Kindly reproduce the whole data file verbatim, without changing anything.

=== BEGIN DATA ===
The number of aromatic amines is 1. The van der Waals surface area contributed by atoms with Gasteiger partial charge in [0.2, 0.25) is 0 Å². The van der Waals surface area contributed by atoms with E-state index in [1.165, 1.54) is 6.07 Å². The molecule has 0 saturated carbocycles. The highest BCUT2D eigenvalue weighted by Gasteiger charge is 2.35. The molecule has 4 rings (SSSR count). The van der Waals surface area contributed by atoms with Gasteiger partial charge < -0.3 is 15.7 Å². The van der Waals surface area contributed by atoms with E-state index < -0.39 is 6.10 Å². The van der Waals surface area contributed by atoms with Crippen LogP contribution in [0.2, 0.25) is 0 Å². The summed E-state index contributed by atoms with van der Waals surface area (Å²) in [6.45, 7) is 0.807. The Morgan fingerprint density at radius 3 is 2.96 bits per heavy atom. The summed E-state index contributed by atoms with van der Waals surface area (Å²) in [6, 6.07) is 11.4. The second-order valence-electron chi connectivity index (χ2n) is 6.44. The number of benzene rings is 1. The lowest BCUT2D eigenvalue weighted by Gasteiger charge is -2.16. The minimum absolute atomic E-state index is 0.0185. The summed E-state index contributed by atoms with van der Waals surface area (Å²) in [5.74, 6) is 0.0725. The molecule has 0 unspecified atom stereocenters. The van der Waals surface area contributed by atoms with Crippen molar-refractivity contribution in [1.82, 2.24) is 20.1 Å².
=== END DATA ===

The number of aromatic amines is 1. The van der Waals surface area contributed by atoms with Gasteiger partial charge in [0.2, 0.25) is 0 Å². The van der Waals surface area contributed by atoms with E-state index in [1.165, 1.54) is 6.07 Å². The molecule has 0 saturated carbocycles. The highest BCUT2D eigenvalue weighted by Gasteiger charge is 2.35. The molecule has 4 rings (SSSR count). The van der Waals surface area contributed by atoms with Gasteiger partial charge < -0.3 is 15.7 Å². The van der Waals surface area contributed by atoms with E-state index < -0.39 is 6.10 Å². The van der Waals surface area contributed by atoms with Crippen LogP contribution in [0.2, 0.25) is 0 Å². The summed E-state index contributed by atoms with van der Waals surface area (Å²) in [6.45, 7) is 0.807. The Morgan fingerprint density at radius 3 is 2.96 bits per heavy atom. The summed E-state index contributed by atoms with van der Waals surface area (Å²) in [6, 6.07) is 11.4. The second-order valence-electron chi connectivity index (χ2n) is 6.44. The number of benzene rings is 1. The lowest BCUT2D eigenvalue weighted by Gasteiger charge is -2.16. The minimum absolute atomic E-state index is 0.0185. The summed E-state index contributed by atoms with van der Waals surface area (Å²) in [5.74, 6) is 0.0725. The molecule has 0 unspecified atom stereocenters. The van der Waals surface area contributed by atoms with Crippen molar-refractivity contribution in [1.82, 2.24) is 20.1 Å².